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How To Determine What To Pay An Employee At Your Small Business

May 4, 2021
Bill Kimball

how much should i pay my employee

The best way to find out what a competitive wage is in your area is to find out what others are paying for the same type of work by obtaining salary data. Complying with wage and hour law and doing payroll are vital components of the process of paying your employees.

Without wage and salary data, it’s impossible to know that you offer pay that is fair in relation to other employers. If your employees begin to feel underpaid, you won’t be able to tell them, with confidence, that they’re not. How much a company pays for employee health insurance depends on the size of the company.

Social security taxes only apply to taxable wages up to $137,700—so the maximum an employer will pay in social security taxes in 2020 is $8,239.80 per employee. Where you do business in the United States can play a large part in employee compensation. Location-based variables like state and local taxes, cost of living, and market supply and demand can all impact your total employee cost. The total cost of an employee is their total compensation plus any additional expenses the business accrues as a result of hiring and employing that person. You may incur other costs not associated with wages, taxes, and benefits, but rather additional expenses from the hiring and onboarding processes.

how much should i pay my employee

The most common benefit employers offer to their employees is health insurance—but it’s not cheap. Health insurance costs will depend on what health plans you choose to offer your employees.


To figure it out, just divide your total annual overhead costs by the number of employees at your business. Your benefit costs depend directly on the number and level of benefits you offer. Therefore, an employee earning $30,000 will cost you around $37,500. Don’t forget to calculate paid vacation and personal or sick days in your budget.

One guiding principle to keep in mind is that a salary is an investment—so make sure you don’t pay more than you feel you will get in return. A good rule of thumb is to put 40%-80% of your business revenue toward employee salaries.

how much should i pay my employee

Then figure the salary for a permanent position from there, taking into account that you won’t be paying agency overhead, but you’ll be providing benefits. For high-level jobs, headhunters and recruiters are great sources of information. They’ll often provide some guidance for free in the hopes that you’ll hire them when you need a formal search. This rate allows employers to give a fair rate to employees who drive their own personal vehicles for work. The rate is also used by employees to deduct mileage on their taxes if the employer fails to reimburse them. The percentage of gross revenue that you spend on employee salaries can vary dramatically by industry. For example, the labor costs in a retail store are much higher than an automated semiconductor plant.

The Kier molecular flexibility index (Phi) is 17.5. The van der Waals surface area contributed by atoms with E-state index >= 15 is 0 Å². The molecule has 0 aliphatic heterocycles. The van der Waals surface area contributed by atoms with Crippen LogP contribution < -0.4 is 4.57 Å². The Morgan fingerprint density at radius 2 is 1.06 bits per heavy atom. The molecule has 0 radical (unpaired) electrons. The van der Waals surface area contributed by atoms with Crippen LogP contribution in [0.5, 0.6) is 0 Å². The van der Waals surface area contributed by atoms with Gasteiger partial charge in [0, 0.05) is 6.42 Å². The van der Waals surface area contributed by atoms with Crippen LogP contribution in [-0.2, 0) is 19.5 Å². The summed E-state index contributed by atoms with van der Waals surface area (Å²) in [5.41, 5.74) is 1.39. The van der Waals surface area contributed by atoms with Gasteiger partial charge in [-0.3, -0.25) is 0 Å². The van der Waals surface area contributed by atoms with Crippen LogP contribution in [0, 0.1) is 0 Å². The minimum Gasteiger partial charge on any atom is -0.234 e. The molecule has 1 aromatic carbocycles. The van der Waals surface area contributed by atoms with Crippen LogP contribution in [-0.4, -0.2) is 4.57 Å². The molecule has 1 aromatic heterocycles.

How To Set Up A Payroll Process For Your Small Business

You might also decide to work with an independent contractor or freelancer for some roles. These types of workers are typically paid as hourly employees but tend to command a higher hourly rate. That’s because unlike salaried employees (and salaried employees if you’re generous), these workers don’t receive any benefits like health insurance from your business. They’re responsible for providing their own, and so their hourly rate usually has a fee for this, as well as other responsibilities like a self-employment tax, baked into it. The Department of Labor for your state should also offer occupational wage statistics for metropolitan and rural areas. In many cases, this information is even more relevant as salaries, minimum wage, and cost of living tend to be highly localized. The Federal Insurance Contributions Act covers both social security and Medicare taxes for your employee.

Workers’ comp laws vary by state, but most states require employers to carry it if they hire employees. For example, Aida’s budget for a new hire is $2,000 a month. Knowing this, Aida can research benefit packages to see if there’s one that fits in her budget. While there’s no federal law that requires you to offer benefits, doing so can help you attract and retain more qualified employees, especially if you’re hiring in a competitive industry. payroll provider that processes employee’s checks and files state and federal payroll reports and payments.

It’ll give you a good snapshot for free, or you can pay for a detailed report. List the duties and responsibilities you want your employee to fulfil. Show what percentage of time you expect them to spend on each task.

how much should i pay my employee

A package featuring stock and performance bonuses can be more affordable. And it can make a big difference to people who are motivated by goal-setting and rewards. It also helps to speak with people whose job description matches the vacancy you have. If you’re hiring a senior designer, for example, chat with senior designers in your network.